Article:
The woman said to him, “Sir, give me this water so that I won’t get thirsty and have to keep coming here to draw water.”
He told her, “Go, call your husband and come back.”
“I have no husband,” she replied.
Jesus said to her, “You are right when you say you have no husband. The fact is, you have had five husbands, and the man you now have is not your husband. What you have just said is quite true.” (John 4:15–18)
In these verses Jesus beautifully demonstrates to us the truth of Proverbs 11:30:
The fruit of the righteous is a tree of life, and he who wins souls is wise.
Going forth in the wisdom that God alone provides, the righteous are as trees of life. Continually displaying and offering God’s teaching, reproofing, and training in righteousness God’s people point lost souls to the Savior. We have the unique privilege of communicating with both word and deed God’s wisdom and His love to those who do not know Him!
This woman was in need of liberation. Coming alone to retrieve water from the well in the middle of the day indicates to us perhaps that she was not surrounded with the companionship of many female friends. Most likely, the women would go together to the well in the early morning hours. According to her own words she desired not to have to keep coming to the well to draw water. Perhaps she did not like the task; perhaps she did not like the rejection. More than likely, this woman was ostracized by the women of her town due to her lifestyle, and therefore she was open to the hope and acceptance which Jesus held out. Whatever the reason, she wanted the liberation that He was offering.
Jesus knows that she will be open to the remedy of grace. He doesn’t badger her, he doesn’t accuse her, he simply says, “Go, call your husband and come back.” Her response to Him is true, yet misleading: “I have no husband.” Jesus knows her exact situation. Her response was intended as a denial, yet sweetly Jesus interprets it as a confession. This woman is about to be set free!
“And this is the method of dealing with souls; they must first be made weary and heavy-laden under the burden of sin, and then brought to Christ for rest. This is the course of spiritual therapy.” (Matthew Henry)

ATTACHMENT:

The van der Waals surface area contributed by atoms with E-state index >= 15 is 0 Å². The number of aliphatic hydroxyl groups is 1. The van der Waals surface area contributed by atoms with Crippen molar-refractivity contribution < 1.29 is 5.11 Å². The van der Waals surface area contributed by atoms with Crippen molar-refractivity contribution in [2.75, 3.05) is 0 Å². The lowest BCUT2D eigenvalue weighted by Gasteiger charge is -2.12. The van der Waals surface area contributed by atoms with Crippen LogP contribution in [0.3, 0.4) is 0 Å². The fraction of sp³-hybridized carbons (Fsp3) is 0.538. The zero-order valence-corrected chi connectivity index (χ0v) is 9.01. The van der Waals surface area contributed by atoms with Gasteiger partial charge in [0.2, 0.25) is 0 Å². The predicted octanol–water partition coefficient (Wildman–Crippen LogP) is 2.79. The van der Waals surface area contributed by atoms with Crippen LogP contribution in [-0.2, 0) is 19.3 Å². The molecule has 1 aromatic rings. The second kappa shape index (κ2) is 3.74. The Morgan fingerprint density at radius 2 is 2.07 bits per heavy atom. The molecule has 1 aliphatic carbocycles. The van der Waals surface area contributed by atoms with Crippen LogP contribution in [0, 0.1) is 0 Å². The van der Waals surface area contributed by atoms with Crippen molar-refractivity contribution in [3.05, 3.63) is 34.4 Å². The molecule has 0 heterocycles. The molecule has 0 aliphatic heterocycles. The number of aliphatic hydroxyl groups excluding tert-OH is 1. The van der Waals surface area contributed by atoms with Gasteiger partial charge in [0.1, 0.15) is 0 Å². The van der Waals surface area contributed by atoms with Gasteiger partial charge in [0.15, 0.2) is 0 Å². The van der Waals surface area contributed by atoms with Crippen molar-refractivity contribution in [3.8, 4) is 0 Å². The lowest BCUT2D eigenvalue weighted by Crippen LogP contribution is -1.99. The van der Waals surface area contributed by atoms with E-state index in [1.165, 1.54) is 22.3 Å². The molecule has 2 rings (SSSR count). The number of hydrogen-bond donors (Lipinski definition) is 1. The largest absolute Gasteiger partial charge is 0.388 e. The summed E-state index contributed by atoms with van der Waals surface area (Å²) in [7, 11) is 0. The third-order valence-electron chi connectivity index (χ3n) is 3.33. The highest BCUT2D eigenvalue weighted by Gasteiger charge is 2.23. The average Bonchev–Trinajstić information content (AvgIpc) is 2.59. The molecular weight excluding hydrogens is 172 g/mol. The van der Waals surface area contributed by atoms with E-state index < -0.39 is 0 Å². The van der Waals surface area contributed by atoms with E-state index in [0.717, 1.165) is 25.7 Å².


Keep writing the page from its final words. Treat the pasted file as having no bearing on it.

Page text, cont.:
Remember this: Whoever turns a sinner from the error of his way will save him from death and cover over a multitude of sins. (James 5:20)
“Stand with confidence, serve with compassion, speak with care, submit with contrition, and share with concern. A believer should be what God wants him to be, do what God wants him to do, say what God wants him to say, sense what God wants him to sense, and share what God wants him to share. Spiritual maturity involves every aspect of life.” (Bible Knowledge Commentary)
“The love of Christ both wounds and heals, it fascinates and frightens, it kills and makes alive, it draws and repulses. There can be nothing more terrible or wonderful than to be stricken with love for Christ so deeply that the whole being goes out in a pained adoration of His person, an adoration that disturbs and disconcerts while it purges and satisfies and relaxes the deep inner heart.” (A. W. Tozer)
Just as Jesus’ words revealed to the woman at the well who she really was, the Word of God reveals to us who we really are. The writer of Hebrews tells us:
For the word of God is living and active. Sharper than any double-edged sword, it penetrates even to dividing soul and spirit, joints and marrow; it judges the thoughts and attitudes of the heart. Nothing in all creation is hidden from God’s sight. Everything is uncovered and laid bare before the eyes of him to whom we must give account. (Hebrews 4:12–13)
We need to be open to the Holy Spirit’s conviction so that we can live in the liberation that Jesus bought for us on the cross.
Take It to Heart
“A broken and contrite heart has no room for frivolity and trifling. A broken heart is serious, and solemn, and in earnest. A broken heart never tries to play any tricks with God, and never shuffles texts as though even Scripture itself were meant only to be an opportunity for testing our wit.” (C. H. Spurgeon)